This talk focuses directly on the heart of our training and the place of liberation, and that is discovering our innate natural silence. The ten thousand forms of life and even buddhism itself can easily distract us from this discovery, but to put the aspiration of silence at the very heart of dharma training gives us the chance of not losing that focus and the ultimate fulfilment of awakening. Difficult to find, and boring in the beginning. Silence if trusted, coupled with skilful means, opens the door to the inconceivable reality of who we truly are, and the divine nature of life itself.


– Love all of Alokas talks but the last couple of talks I have listened to seem to condense the essences of the whole practise into a single talk and provide those valuable practical suggestions and insights, so I have a better sense of what I need to do and what this means in my daily life.

– Aloka cuts through the complexities of Buddhism to reveal the simplicity at the core of the DharmaMind practice: discovering the place of stillness that lies within us all.

– A short title, but a very extensive talk covering the breadth of the practice from the place of stillness. Āloka recognises that it is so difficult to change our habits, to stop worldly busyness, and asks us instead to find some space and time to be with ourselves. I find this is a step into the unknown and into my fears. I find it incredibly difficult to stop, to do nothing. But we have to train ourselves to invert our outlook on life, to overcome our fears, to stop reinforcing the self.

The Medicine for Fear and Suffering

A month or so prior to this talk I had an a operation on my head and neck to remove cancer growths. During this period there has been a lot of time to reflect on life and my relationship to it. I talk about the gift of self-awareness and of waking to the wonderment of life and our divine nature. I also spoke of how we can turn a potentially fearful event like this into one of great suffering by projecting thoughts and scenarios as to its future consequences. The strong lesson to be learnt is by not projecting into the future (or the past), but rather just staying with what is; there may be pain, but there is never suffering or fear.


– Reflecting upon how I would feel in Āloka’s situation makes me realise how much I have to let go of. And when I am caught up with my negativity, I find it difficult to find a place of gratitude. But for me there is nothing more important in life than coming to terms with our mortality. And whatever gratitude and acceptance I am able to feel when my time comes will be down to my contact with the Dharma and specifically Āloka’s teachings.

– An inspiring and very personal reflection on the wonder of life and inevitability of death.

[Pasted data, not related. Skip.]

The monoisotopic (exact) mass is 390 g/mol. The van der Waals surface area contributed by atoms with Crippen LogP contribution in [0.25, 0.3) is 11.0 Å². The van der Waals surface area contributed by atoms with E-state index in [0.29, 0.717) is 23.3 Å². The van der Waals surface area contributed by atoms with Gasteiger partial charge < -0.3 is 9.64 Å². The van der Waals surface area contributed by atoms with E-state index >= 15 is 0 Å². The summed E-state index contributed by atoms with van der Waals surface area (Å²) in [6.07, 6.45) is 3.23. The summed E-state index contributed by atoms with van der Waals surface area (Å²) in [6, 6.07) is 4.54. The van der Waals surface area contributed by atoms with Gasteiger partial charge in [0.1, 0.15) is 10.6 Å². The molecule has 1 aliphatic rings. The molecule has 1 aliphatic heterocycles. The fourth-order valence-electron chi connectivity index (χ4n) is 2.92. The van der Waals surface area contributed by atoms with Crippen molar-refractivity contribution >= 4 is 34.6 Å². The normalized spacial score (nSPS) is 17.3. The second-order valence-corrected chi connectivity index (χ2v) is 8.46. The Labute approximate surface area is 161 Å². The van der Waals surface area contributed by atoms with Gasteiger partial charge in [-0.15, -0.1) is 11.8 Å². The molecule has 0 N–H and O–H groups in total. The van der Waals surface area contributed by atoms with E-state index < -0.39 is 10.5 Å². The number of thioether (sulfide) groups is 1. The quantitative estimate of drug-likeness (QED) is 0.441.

– One of the most moving talks I have heard, and a privilege to listen to. I can relate to the temptations of self-indulgence, self-pity and resentment when I feel ill, so it is extremely humbling to hear Āloka’s story of facing major surgery and death. The depth of his gratitude for life and of the opportunity to have practiced the Dharma are plain to see, and are an inspiration for me to look at my own circumstances and ensure that I make the most of the invitation to participate in this amazing world.

A Glimpse of the Bodhisattva

The bodhisattva ideal is a major concept in mahayana buddhism and therefore relevant to the type of training we pursue in our group. I believe it to be a greatly inspiring concept but it carries a danger far greater than misunderstanding the other defining concept of our tradition in that, because we all possess buddha nature we therefore do not need to train. Misunderstanding the bodhisattva ideal is far more common because we perceive the bodhisattva in the human form and therefore can easily grasp at this ideal and see ourselves to be becoming one of these truly enigmatic beings. In order to steer clear of the danger of turning this training into a self-image ego trip we need to understand what sets the bodhisattva training apart from any other pursuit that we may be familiar with. This talk touches on the unique perspective and qualities of this type of training.


– These inspiring and salutary insights have made me reflect deeply on how I behave towards and how I relate to other people.

– “Give yourself 100% without grasping”… What’s great about Aloka is his ability to cut to the heart of the matter. Listen to this and you can’t help but come away with one or two sentences lingering in the corridors of your mind. Sentences that challenge and clarify practice.

– This is an inspiring and humbling talk which deals directly with the importance of practising for self and other – not one or other, but both. For me, the comments about staying grounded, contributing to the form/the Sangha, and giving without expecting anything in return are such useful pointers for everyday training.

Talk 6/6 – Questions and Answers

We come to the last day and time given over to issues on our way of dharma training through a Q and A forum. In this session answers to the retreat students questions highlight – The Physical Centre of Practice / The Dangers of Sleep / Not Liking Myself.


– The Q&A is always useful and this one is full of very helpful practical advice. Near the end there is a section on the mind which resonated with me, in particular how it can be seen as a machine, churning out a constant stream of images and stories. This picture, together with some of the previous answers on dealing with negative thoughts, will hopefully help me to move into a more positive environment for practice.